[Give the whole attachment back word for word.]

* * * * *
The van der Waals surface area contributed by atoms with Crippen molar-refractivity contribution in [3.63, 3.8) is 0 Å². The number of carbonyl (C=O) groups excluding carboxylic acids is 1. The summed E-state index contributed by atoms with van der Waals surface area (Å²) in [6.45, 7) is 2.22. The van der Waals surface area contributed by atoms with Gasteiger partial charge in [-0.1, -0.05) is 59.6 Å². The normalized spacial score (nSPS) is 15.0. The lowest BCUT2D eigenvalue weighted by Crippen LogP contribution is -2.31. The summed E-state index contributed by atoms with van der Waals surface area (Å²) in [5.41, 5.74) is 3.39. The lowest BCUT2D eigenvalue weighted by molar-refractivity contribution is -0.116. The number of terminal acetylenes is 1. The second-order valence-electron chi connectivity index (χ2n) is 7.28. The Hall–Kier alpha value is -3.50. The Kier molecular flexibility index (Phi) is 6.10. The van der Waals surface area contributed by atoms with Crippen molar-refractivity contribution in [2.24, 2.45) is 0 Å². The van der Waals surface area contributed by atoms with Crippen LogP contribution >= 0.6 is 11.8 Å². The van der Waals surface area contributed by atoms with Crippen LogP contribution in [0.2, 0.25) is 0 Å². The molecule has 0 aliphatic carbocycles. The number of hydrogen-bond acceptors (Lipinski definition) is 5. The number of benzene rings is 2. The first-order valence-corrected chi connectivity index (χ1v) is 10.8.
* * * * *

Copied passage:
The van der Waals surface area contributed by atoms with Crippen molar-refractivity contribution in [3.63, 3.8) is 0 Å². The number of carbonyl (C=O) groups excluding carboxylic acids is 1. The summed E-state index contributed by atoms with van der Waals surface area (Å²) in [6.45, 7) is 2.22. The van der Waals surface area contributed by atoms with Gasteiger partial charge in [-0.1, -0.05) is 59.6 Å². The normalized spacial score (nSPS) is 15.0. The lowest BCUT2D eigenvalue weighted by Crippen LogP contribution is -2.31. The summed E-state index contributed by atoms with van der Waals surface area (Å²) in [5.41, 5.74) is 3.39. The lowest BCUT2D eigenvalue weighted by molar-refractivity contribution is -0.116. The number of terminal acetylenes is 1. The second-order valence-electron chi connectivity index (χ2n) is 7.28. The Hall–Kier alpha value is -3.50. The Kier molecular flexibility index (Phi) is 6.10. The van der Waals surface area contributed by atoms with Crippen molar-refractivity contribution in [2.24, 2.45) is 0 Å². The van der Waals surface area contributed by atoms with Crippen LogP contribution >= 0.6 is 11.8 Å². The van der Waals surface area contributed by atoms with Crippen LogP contribution in [0.2, 0.25) is 0 Å². The molecule has 0 aliphatic carbocycles. The number of hydrogen-bond acceptors (Lipinski definition) is 5. The number of benzene rings is 2. The first-order valence-corrected chi connectivity index (χ1v) is 10.8.